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Parsha Vayakhel

03/08/2018 07:17:10 PM


The dynamic duo who built the Mishkan, Betzalel and Ahaliav, come from two opposite extremes.  Betzalel descends from great lineage, from the tribe of Yehuda and specifically the grandson of Chur, while Ahaliav is from the tribe of Dan, who, in the words of Rashi 35:34, is the “lowest of the tribes.”  Citing the Midrash, Rashi explains that God composed a team from the highest of the high and the lowest of the low to fulfill that which it says in Iyov: “And the nobleman is not recognized ahead of the pauper.”  What exactly is this theme of equality, and how does it relate to the Yehuda-Dan relationship?

We find two other scenarios where Yehdua and Dan connect, as Bereishis Raba 93:7 tells the story of Yehuda emitting a loud cry in Egypt when he opposes Yosef, and the Midrash relates that this cry was so loud that Chushim Ben Dan heard it all the way back in Israel, and he miraculously traveled to Egypt and partnered with Yehuda in opposing Yosef.  A second scenario emerges from Tosafos to Gitin 55b, where Tosafos cites sources that Yehuda was the one who killed Eisav, and Tosafos then questions these sources from Sota 13 that describes Chushim as the hero who chops off Eisav’s head.  To resolve the contradiction, Tosafos suggests that Chushim first hit Eisav but did not kill him, and Yehuda then finished the job by delivering a fatal blow.  


What makes Dan the lowest of the low?  In the Pasuk that describes Amalek’s attack on the Jews, it says that Amalek attacked “all the weaklings who were behind you,” and according to Yalkut Shimoni 1038, this is a reference to the people of Dan, who were expelled from the Divine Clouds because they all worshipped idolatry.”  Similarly, in Shoftim 17, we find the tribe of Dan housing the infamous Pesel Michah and tempting others to sin.  

When the Torah describes the formation of travel in the desert in Parshas Beshaloscha, we find Yehuda at the front and Dan at the back, and Dan is described as “the gatherer for all the camps.”  Rashi cites the Talmud Yersushalmi that says that Dan would pick up whatever was dropped from the other tribes and would return the lost items to their rightful owners, and in this sense, that were truly the gatherer for all camps.  However, many suggest that the Talmud is a metaphoric idea that the tribe of Dan was responsible for picking up any lost souls who “fell between the cracks” during the travel.  As the last tribe to move and the lowest of all tribes, Dan specialized in picking up the pieces from the other tribes, as they would uplift those lost souls and carry them along until they were ready to return to their own tribe.  The depth of this idea is that Dan may be the lowest tribe, but as the weakest link, they also form the bedrock foundation of the Jewish People, and when certain lost souls couldn’t endure the pressures of travel with the other, higher tribes, the tribe of Dan “had their back” by providing a safe haven where these souls could regain their connection to God.  The enemy will always attack the weakest link, the vulnerable tribe outside the protective clouds, and the strength of the collective nation is contingent on Dan’s capacity to be a strong backbone for the people.  In order for the nation to surge forward and confidently move in transit, they have to certain that Dan will be there to pick up the casualties of those who fall behind.  A common idea in the Talmud is that a collective group can be judged by its weakest members, and in that sense, Dan’s status is what defines the Jewish people as a whole. (See Succah 28a, where the Gemara describes Hillel as having many disciples, the lowest of which was R’ Yochanan Ben Zakkai, and then the Gemara proceeds to tell many great things about R’ Yochanan Ben Zakkai.  The level of the lowest reflects on the greatness of the collective group)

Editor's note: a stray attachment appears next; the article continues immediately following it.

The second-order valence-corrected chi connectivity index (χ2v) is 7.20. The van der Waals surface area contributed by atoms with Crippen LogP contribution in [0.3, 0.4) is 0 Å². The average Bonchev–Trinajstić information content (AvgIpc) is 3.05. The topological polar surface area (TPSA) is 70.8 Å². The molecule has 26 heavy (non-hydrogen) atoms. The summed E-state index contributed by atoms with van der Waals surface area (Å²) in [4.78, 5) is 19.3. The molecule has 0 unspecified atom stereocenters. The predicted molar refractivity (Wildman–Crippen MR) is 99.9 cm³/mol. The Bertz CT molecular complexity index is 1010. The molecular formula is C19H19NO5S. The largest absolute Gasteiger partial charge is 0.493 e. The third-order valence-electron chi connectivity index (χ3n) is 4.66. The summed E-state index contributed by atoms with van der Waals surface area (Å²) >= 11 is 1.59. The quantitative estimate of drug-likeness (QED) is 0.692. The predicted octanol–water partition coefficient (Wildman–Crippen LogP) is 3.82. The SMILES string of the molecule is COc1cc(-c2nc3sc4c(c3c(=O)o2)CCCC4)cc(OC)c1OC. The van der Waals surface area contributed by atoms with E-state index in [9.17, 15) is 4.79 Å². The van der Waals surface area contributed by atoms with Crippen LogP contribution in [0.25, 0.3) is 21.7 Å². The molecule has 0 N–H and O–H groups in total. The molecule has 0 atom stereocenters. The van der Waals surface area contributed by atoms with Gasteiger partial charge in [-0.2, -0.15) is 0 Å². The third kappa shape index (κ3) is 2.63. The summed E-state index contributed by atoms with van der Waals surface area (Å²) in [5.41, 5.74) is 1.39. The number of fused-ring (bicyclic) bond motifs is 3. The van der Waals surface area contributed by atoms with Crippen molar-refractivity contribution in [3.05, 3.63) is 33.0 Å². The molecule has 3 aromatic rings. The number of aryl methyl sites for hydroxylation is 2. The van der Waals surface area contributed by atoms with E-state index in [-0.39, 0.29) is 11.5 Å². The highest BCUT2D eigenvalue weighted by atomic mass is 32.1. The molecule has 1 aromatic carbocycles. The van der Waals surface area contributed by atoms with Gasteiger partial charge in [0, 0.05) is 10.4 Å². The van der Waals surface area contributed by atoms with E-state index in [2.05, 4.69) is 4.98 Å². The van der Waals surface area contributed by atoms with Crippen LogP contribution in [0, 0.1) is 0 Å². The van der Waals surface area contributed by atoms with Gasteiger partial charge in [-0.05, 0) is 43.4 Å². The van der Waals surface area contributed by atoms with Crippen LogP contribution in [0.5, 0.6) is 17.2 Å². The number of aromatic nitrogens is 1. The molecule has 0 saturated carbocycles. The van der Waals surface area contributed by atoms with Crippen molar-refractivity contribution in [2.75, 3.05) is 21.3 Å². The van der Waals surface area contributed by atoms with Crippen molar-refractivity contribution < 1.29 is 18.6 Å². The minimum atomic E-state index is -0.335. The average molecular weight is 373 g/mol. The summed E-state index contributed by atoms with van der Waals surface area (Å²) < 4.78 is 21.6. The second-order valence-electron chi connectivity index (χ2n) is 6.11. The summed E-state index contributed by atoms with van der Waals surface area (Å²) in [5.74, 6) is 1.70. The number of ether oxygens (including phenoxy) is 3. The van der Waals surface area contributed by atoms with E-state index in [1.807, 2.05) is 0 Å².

The idea of Dan being “out of the clouds” is manifest in the character of Shimshon, a descendant of Dan, whose success came by infiltrating the Philistines from within.  Compared to the snake, Dan members use cunning tactics to deceive the enemy particularly because they seem like sinners who are outside the camp.

It is from this perspective that the greatness of Dan emerges, as they are both the lowest of the Shevatim and the gatherer for all the camps.  Although Yaakov compares Dan to the snake at his deathbed, Moshe Rabeinu calls Dan a lion on his deathbed.  There is a duality to Dan-the cunning snake outside the camp and also the lion leader who encourages the rest of the nation to move forward by having their backs-and this is why Moshe relates them to the lion.  In the Yalkut Shimoni 160, it says that Mashiach’s father will be from Yehuda but his mother will be from Dan, and the source of this point is that both Yehuda and Dan are called lions.  There is an interesting custom of drawing two lions on either side of the Luchos on either the curtain of the Aron Kodesh, and there really is no clear Halachic source for this custom.  Perhaps the idea is that all of Torah is helf between our two lions- our front leader Yehuda and our rear leader Dan- and they equally hold the Jewish nation together.      

Wed, January 27 2021 14 Shevat 5781